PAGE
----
The critics of today’s keynote (including Rubel) were firing for effect – sadly. The innovations I saw were real, important, and fascinating. Schiller clearly isn’t Steve Jobs – who is? – but he did a great job – hardly a “lame keynote” IMHO!

Frankly, I’m glad that Apple’s departing MacWorld with this year’s performance. Clearly, the timing of this event was lousy from almost any point of view. Time to move on – to doing events timed to when things are ready, when the holidays are around the corner, etc. – not in early January.

As for me, I ordered the family packs of both iLife ’09 and iWork ’09 immediately after watching the keynote!

HDR Photography Lightroom Menlo Park Photography Photomatix Pro Twitter

More HDR Photography – Allied Arts Guild in Menlo Park

It was another bright sunny January early afternoon today – following a clear, crisp night last night with temps early this morning in the mid-30’s and frost on the deck!

Getting Outside

Allied Arts Guild, Menlo Park, CA

HDR – Fully Processed

After (seemingly!) playing endlessly with Twitter and FriendFeed this morning, I decided to leave the computer behind and to head outdoors to do some more mid-day, bright sun, high dynamic range (HDR) photography. For me, HDR is perfect for mid-day, high contrast sun/shadow photography – just the opposite of that special early morning / early evening soft light that photographers otherwise learn to love.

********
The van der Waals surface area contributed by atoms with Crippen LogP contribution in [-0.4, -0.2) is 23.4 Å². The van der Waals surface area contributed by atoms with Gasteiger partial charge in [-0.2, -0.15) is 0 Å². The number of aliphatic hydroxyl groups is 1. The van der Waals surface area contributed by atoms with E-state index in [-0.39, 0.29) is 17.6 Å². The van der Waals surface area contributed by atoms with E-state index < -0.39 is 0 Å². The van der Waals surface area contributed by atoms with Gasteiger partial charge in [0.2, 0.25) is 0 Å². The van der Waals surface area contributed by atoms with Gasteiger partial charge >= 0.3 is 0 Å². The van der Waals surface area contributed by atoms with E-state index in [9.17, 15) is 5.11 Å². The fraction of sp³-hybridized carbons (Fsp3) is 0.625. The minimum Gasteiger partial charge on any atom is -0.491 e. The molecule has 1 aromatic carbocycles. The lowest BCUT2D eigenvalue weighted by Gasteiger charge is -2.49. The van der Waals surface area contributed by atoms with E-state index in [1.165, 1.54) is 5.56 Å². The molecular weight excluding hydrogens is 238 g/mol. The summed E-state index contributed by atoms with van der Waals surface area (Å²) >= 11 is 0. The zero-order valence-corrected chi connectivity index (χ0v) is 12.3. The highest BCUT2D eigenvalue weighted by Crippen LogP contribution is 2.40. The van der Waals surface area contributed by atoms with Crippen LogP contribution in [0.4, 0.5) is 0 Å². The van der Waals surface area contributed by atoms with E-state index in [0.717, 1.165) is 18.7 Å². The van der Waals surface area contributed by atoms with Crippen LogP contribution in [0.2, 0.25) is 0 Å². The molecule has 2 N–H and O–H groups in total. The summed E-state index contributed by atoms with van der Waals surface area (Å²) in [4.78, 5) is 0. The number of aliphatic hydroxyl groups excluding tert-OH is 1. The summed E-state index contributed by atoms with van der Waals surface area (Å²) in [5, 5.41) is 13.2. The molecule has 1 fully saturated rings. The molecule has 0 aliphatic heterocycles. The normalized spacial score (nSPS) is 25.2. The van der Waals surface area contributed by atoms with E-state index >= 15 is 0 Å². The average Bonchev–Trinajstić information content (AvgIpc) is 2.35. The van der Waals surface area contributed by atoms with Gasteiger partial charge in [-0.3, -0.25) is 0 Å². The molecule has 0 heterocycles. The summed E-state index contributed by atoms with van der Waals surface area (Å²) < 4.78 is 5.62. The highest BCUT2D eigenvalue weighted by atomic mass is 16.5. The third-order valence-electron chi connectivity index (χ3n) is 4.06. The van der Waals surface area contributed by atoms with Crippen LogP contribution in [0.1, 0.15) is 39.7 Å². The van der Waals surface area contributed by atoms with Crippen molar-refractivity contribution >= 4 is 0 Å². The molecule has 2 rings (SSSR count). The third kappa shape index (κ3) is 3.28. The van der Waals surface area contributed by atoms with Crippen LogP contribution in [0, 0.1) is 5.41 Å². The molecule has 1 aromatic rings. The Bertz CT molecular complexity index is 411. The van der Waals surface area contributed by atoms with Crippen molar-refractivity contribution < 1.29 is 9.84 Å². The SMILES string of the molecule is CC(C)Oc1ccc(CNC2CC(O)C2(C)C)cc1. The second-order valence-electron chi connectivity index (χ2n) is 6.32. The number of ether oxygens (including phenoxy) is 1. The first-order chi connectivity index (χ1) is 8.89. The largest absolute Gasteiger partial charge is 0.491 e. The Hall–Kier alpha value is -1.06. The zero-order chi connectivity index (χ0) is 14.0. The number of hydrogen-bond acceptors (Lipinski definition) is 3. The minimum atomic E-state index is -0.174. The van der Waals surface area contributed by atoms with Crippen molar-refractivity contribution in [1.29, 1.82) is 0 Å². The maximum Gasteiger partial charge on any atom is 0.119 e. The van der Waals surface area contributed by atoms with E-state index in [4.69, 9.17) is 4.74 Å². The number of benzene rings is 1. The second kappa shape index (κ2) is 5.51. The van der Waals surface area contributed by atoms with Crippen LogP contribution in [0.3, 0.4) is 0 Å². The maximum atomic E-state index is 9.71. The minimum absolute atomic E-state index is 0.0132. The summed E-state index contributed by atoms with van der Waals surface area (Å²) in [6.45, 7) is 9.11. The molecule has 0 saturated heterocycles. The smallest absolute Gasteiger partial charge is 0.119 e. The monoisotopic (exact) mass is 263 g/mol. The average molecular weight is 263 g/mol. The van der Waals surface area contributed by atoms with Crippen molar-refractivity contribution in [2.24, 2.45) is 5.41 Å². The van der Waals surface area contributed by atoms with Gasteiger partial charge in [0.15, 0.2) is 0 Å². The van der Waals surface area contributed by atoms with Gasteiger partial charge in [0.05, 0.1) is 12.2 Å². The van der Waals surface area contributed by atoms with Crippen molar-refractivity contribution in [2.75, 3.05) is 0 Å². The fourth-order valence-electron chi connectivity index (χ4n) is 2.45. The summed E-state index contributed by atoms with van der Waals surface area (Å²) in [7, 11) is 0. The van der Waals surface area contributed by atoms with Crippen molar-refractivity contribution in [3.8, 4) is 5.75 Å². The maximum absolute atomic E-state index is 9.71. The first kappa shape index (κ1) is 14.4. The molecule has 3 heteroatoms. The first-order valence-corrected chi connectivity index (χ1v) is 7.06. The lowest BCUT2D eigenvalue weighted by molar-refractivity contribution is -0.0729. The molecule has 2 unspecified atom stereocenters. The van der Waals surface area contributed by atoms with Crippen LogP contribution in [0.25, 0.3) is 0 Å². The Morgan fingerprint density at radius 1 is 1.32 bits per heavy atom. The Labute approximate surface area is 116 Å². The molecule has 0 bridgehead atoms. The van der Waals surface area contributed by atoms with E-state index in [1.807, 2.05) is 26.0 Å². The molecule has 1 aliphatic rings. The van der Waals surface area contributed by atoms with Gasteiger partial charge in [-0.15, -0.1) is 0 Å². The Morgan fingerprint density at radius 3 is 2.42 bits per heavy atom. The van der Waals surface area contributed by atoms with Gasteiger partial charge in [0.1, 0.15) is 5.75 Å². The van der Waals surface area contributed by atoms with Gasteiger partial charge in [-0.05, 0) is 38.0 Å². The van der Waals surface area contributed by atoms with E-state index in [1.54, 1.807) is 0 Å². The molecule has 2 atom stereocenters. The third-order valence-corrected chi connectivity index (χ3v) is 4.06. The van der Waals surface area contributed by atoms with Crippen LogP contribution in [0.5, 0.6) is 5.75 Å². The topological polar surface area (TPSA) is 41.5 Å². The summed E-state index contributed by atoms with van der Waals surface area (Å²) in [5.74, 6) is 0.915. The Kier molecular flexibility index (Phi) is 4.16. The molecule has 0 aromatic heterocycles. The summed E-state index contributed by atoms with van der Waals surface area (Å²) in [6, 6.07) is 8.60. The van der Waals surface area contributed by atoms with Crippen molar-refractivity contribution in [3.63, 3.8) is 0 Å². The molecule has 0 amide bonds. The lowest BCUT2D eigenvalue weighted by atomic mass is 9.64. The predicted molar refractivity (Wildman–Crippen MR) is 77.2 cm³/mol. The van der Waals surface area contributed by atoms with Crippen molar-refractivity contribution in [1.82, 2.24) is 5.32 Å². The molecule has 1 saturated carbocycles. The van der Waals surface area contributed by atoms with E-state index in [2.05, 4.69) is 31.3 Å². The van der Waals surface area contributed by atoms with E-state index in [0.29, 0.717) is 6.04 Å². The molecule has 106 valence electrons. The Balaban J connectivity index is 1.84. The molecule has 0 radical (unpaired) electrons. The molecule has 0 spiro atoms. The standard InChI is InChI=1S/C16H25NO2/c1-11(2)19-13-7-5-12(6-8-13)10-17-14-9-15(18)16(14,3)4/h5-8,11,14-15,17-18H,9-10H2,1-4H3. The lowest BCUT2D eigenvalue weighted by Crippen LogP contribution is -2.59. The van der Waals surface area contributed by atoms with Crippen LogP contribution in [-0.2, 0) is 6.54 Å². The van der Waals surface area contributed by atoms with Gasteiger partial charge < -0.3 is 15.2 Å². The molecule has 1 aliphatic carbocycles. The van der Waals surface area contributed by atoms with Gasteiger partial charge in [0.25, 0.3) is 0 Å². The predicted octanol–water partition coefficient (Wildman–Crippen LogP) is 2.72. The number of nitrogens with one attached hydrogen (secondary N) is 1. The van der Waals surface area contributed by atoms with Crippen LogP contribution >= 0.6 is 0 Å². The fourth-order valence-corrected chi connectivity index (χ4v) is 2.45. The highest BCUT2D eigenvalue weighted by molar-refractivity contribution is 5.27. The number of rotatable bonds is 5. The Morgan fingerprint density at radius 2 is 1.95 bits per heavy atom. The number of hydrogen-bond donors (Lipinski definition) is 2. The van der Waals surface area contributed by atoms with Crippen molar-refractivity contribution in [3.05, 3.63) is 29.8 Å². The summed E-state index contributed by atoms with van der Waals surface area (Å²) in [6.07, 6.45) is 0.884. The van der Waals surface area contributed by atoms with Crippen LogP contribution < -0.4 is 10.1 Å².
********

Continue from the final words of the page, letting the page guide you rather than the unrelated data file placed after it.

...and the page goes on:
This time, I wanted to stay close to home and minimize the travel time. Stanford University is always an option – it’s literally just around the corner and is where I started my HDR exploits in early September 2008. There’s a world of photo opportunities still waiting for me there at Stanford. But, been there, done that! I was looking for new adventures today!

Mac Twitter Web/Tech

Using LaunchBar and Search Templates